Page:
First Peoples Law is dedicated to defending and advancing Indigenous peoples' Aboriginal title, rights and Treaty rights.

Aboriginal Law Report

January 17, 2016

By Bruce McIvor

Our update for the week ending January 17, 2016.

In the News

While Canadians continue to wait for the new Liberal government to announce its revisions to ongoing pipeline review processes, the British Columbia provincial government came out in opposition to Kinder Morgan's TransMountain pipeline.

Disagreement continued over the federal government's decision to stop enforcing the First Nations Financial Transparency Act while First Nation leaders in Ontario and the Maritimes expressed optimism for First Nation economic development.

On its 20th anniversary, the Gustafsen Lake standoff was in the news.

Despite hope to the contrary, the federal government appears determined to continue to fight Newfoundland residential school survivors in court.

Opposition to the Site C dam continued to build.

Saskatchewan's enforcement of provincial hunting law against Indigenous people continued to make the news.

United States environmental groups criticized logging practices in eastern Canada.

From the Courts

The British Columbia Supreme Court ruled the province unlawfully relied on the National Energy Board's review of Enbridge's Northern Gateway pipeline project.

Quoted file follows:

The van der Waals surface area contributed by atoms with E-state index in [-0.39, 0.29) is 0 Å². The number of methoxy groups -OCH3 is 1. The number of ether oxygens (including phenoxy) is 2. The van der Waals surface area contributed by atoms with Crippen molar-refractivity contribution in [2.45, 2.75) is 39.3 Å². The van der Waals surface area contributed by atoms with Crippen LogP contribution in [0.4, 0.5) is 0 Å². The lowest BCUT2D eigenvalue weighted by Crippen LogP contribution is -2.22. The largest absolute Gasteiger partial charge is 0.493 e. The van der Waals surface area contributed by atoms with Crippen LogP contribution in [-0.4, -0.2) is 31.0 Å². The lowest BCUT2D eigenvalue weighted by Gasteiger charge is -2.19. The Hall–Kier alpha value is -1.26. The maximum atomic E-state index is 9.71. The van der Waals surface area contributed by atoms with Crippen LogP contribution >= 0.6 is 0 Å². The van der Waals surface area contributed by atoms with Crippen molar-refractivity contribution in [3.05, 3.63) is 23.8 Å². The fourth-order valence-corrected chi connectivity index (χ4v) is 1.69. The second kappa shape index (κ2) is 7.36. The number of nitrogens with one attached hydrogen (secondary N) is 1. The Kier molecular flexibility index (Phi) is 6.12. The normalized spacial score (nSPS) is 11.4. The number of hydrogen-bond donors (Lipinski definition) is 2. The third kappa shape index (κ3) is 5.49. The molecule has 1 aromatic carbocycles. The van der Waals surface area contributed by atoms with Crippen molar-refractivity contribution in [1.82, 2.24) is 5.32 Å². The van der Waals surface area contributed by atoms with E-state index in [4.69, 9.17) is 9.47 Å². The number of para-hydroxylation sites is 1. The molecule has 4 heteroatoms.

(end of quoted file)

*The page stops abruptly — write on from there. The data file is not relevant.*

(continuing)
The British Columbia provincial government filed its response in the Secwepemc Aboriginal title claim to the Ajax Mine site.

The application for leave to appeal to the Supreme Court of the Chippewas of Thames River First Nation decision was again in the news.

As the Descheneaux appeal continues to move forward at the Quebec Court of Appeal, here's a very useful explanation of how the Indian Act registration provisions continue to disenfranchise individuals (thanks to Dionne Schulze with the permission of the Grand conseil de la nation Conseil de la Nation Waban-Aki).

Quote of the Week

“If built, Site C will render First Nations’ rights guaranteed under Treaty 8 irrelevant to the point of mockery."

Grand Chief Stewart Phillip and Dr. David Suzuki

Off the Bookshelf

"Unless the philosophy of government toward Native people changes dramatically, for some the hydro era may indeed come to represent the twilight of Native rights in Canada."

James B. Waldram, As Long as the Rivers Run: Hydroelectric Development and Native Communities in Western Canada (1988)

My Two Bits

Remedies in duty to consult cases (audio file).

Bruce McIvor, lawyer and historian, is principal of First Peoples Law Corporation.

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